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Mary acquired another friend, Colin, a sickly child that liked to stay up in his room.  He was a very stuck up child, used to getting his own way, but Mary wasn't standing a minute of that... to cut a very long story short, Colin decided that he wanted to get out and see this secret garden that Mary enjoyed so much.
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Alot of the story then turns to Dicken, Mary and Colin.  Mary and Colin spend quite a few hours a day in the secret garden and everyone is noticing how fat and healthy Colin is getting, as well as Mary.  Dicken shows Mary and Colin how to do muscle exercises, which they do every day.  Dr Raven seemed suspicious at first, how could Colin look so healthy, Colin making excuses that it's an over active appetite and he certainly didnt want his father to know he was getting better.
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Then ..... shock... horror ... someone enters the secret garden, an adult of all things!!  It was Dickens mother and she nearly fell foot over heel when she saw how well Colin is, although this was all kept a secret with Dickens Mum as well.
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So nearing the ending of the book (thank goodness everyones saying as they are sick of me waffling on)  the author mentions that if the children thought good thoughts about the garden (children, meaning, Mary and Colin) then slowly their negative approach to life would be over ridden by the positive thoughts, and they would become more healthy. (my words to follow)  ... that the roses and flowers and pretty colours will over grow the thorns, prickles, mud and blackness (although, technically speaking black is not a colour it is a shade - learnt that in art).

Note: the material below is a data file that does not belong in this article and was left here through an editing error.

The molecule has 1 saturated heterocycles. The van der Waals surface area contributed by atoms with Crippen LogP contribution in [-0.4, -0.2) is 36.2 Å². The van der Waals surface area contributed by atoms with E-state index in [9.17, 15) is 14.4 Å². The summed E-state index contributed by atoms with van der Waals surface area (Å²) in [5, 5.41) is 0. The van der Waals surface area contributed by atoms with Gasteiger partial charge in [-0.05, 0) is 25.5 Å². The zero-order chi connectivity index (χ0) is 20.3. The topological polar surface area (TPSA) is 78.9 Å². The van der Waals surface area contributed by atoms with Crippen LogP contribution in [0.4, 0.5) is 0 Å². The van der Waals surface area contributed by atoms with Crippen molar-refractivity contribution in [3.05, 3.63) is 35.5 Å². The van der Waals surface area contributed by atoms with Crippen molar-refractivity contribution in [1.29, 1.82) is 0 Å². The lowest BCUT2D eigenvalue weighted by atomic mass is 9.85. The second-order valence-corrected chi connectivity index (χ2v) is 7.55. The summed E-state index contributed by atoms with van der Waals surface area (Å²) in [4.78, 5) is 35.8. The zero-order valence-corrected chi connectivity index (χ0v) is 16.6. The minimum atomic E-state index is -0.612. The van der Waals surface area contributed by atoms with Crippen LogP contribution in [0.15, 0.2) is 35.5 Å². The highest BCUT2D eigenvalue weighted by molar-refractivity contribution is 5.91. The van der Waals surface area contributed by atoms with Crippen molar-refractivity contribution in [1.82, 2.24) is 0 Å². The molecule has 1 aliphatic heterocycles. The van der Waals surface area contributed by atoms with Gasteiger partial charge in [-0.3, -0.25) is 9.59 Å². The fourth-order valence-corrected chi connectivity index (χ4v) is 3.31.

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I thoroughly enjoyed listening to The Secret Garden and at some stage will find the book.  This obviously is a children's book, but I certainly recommend this book to anyone who loves gardening as the description and details in this book are dreamy and purely heavenly.  Of course, there is the moral to this story, which I mentioned in the above paragraph and I think mainly the adults will get the gist of it, as its stated plain and simple....

 I will leave with the link to the YouTube audio that I listened to.      

 https://youtu.be/Yx_GpxQvi5E

Currently Reading - The Governess - Mary Kingswood

Currently Reading The Governess Mary Kingswood . Blurb copy and pasted from Goodreads . The first of a brand new series by the auth...